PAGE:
Halloween is on my mind for sure this weekend. Getting the kids’ costumes ready, making sure I have enough loot to hand out during trick-or-treating and checking the weather forecast, hoping the snow will hold off for the kiddos.
Since my kids are younger, two and five, we’ve never really ventured too far outside of our neighborhood for trick-or-treating. We have such wonderful, generous neighbors. Everyone knows everyone else (for the most part), and by the time we get around the cul-de-sac, the kids’ pumpkins are plenty full and everyone’s fingers have gone numb from the cold.
I’m not sure how many more years I’ll be able to get away with just keeping us contained in the nieghborhood, so I’ve decided to make things a litttle more interesting this year for Dane, my 5-year-old, and introduce a scavenger hunt to this year’s festivities. Heck, maybe the rest of the neighborhood will want to get involved. Neighbors, are you reading this? I hope so. I know where you all live.
So, you may have heard of Halloween scavenger hunts where you actually look for items to cross off your list while you’re trick-or-treating. Pumpkins, certain costumes, spider decorations, etc. In my opinion, the kids already have enough going on in their heads. It’s doubtful they’ll hang onto a sheet and a pencil. The scavenger checklist will probably get tossed into the gutter (literally, on your street) soon after they leave the house. If going door-to-door, ringing bells, seeing other kids in costumes and receiving treats at every home they visit doesn’t provide enough entertainment and excitement, I’m not sure what will. Good luck to the parents of the child who is bored during trick-or-treating. You have many challenging years ahead.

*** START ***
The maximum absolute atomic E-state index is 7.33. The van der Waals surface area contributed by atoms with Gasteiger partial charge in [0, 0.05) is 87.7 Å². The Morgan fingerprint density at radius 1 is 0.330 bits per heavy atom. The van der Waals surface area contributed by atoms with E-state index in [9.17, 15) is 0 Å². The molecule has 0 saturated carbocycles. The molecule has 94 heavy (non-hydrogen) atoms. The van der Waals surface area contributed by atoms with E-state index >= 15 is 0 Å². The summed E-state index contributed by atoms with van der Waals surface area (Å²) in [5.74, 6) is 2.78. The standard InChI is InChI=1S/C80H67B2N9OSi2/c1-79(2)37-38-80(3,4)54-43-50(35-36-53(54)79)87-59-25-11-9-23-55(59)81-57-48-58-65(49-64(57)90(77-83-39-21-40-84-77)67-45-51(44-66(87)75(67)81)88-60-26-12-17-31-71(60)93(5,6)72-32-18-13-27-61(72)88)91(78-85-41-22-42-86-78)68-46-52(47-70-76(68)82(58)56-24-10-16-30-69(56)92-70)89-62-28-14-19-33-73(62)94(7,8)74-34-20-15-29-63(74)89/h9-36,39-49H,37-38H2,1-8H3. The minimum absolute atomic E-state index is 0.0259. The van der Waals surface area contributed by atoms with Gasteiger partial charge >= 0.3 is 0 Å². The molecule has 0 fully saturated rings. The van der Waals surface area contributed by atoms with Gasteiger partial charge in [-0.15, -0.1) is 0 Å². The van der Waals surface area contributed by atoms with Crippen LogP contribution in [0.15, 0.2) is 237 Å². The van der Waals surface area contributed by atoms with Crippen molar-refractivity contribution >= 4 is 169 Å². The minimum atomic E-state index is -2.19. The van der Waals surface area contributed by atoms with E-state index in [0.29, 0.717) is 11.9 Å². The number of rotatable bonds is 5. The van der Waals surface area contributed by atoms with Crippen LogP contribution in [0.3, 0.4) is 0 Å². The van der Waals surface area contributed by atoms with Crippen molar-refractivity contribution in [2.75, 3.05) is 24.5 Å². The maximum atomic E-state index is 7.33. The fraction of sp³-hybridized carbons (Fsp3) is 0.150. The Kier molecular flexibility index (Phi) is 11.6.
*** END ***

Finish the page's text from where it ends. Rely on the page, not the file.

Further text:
The scavenger hunt I’m suggesting takes place after you return home. Isn’t that the best part anyway? Dumping the treats out all over the living room floor or kitchen table, scrounging through it all, picking out favorites, sorting, matching – you get the picture. I can see you nodding. You do this, too, don’t you? Of course, you do! It’s the most exciting part, even above and beyond the gathering of treats. My scavenger hunt checklist includes over 20 items the kids can check off, if they find that item in their bag or pumpkin.
I’ll admit, most of the items will be pretty easy to check off. There are just a few outliers that could pose more of a challenge. You can really make up your own rules for the game when it comes to winning. The person with the most items checked off could win a prize, or kids can eat another piece of candy above and beyond what you allow for every five items they check off. I think I’ll probably do the latter with my kids.
If your family is trick-or-treating outside of your neighborhood this year, this game also serves as a great safety check because it forces you to look at each and every item your child receives that evening. Have fun if you decide to do this activity with your kids Halloween night. It gets the whole family involved and makes you feel like a kid again. HAPPY HaUNTING! Get it? Ok, I’m done here.
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